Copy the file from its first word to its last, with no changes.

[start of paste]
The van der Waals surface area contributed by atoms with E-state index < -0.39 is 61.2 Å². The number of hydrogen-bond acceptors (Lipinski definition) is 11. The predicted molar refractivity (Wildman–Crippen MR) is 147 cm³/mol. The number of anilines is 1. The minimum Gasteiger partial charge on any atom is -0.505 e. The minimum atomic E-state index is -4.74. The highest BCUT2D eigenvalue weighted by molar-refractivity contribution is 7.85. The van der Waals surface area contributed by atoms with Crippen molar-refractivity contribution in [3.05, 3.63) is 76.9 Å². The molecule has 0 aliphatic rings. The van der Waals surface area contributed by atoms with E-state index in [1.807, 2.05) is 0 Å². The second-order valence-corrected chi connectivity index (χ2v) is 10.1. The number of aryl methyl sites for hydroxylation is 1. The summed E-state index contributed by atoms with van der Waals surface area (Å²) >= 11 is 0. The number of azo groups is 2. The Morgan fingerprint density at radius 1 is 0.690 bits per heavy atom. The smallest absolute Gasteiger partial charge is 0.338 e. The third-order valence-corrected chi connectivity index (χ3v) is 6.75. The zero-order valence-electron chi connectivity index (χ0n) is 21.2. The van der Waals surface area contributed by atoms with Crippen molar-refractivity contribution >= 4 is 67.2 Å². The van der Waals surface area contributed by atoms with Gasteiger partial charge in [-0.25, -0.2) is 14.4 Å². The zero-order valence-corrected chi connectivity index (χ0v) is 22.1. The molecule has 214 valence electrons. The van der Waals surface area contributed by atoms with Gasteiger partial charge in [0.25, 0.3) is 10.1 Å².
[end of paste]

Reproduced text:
The van der Waals surface area contributed by atoms with E-state index < -0.39 is 61.2 Å². The number of hydrogen-bond acceptors (Lipinski definition) is 11. The predicted molar refractivity (Wildman–Crippen MR) is 147 cm³/mol. The number of anilines is 1. The minimum Gasteiger partial charge on any atom is -0.505 e. The minimum atomic E-state index is -4.74. The highest BCUT2D eigenvalue weighted by molar-refractivity contribution is 7.85. The van der Waals surface area contributed by atoms with Crippen molar-refractivity contribution in [3.05, 3.63) is 76.9 Å². The molecule has 0 aliphatic rings. The van der Waals surface area contributed by atoms with E-state index in [1.807, 2.05) is 0 Å². The second-order valence-corrected chi connectivity index (χ2v) is 10.1. The number of aryl methyl sites for hydroxylation is 1. The summed E-state index contributed by atoms with van der Waals surface area (Å²) >= 11 is 0. The number of azo groups is 2. The Morgan fingerprint density at radius 1 is 0.690 bits per heavy atom. The smallest absolute Gasteiger partial charge is 0.338 e. The third-order valence-corrected chi connectivity index (χ3v) is 6.75. The zero-order valence-electron chi connectivity index (χ0n) is 21.2. The van der Waals surface area contributed by atoms with Crippen molar-refractivity contribution >= 4 is 67.2 Å². The van der Waals surface area contributed by atoms with Gasteiger partial charge in [-0.25, -0.2) is 14.4 Å². The zero-order valence-corrected chi connectivity index (χ0v) is 22.1. The molecule has 214 valence electrons. The van der Waals surface area contributed by atoms with Gasteiger partial charge in [0.25, 0.3) is 10.1 Å².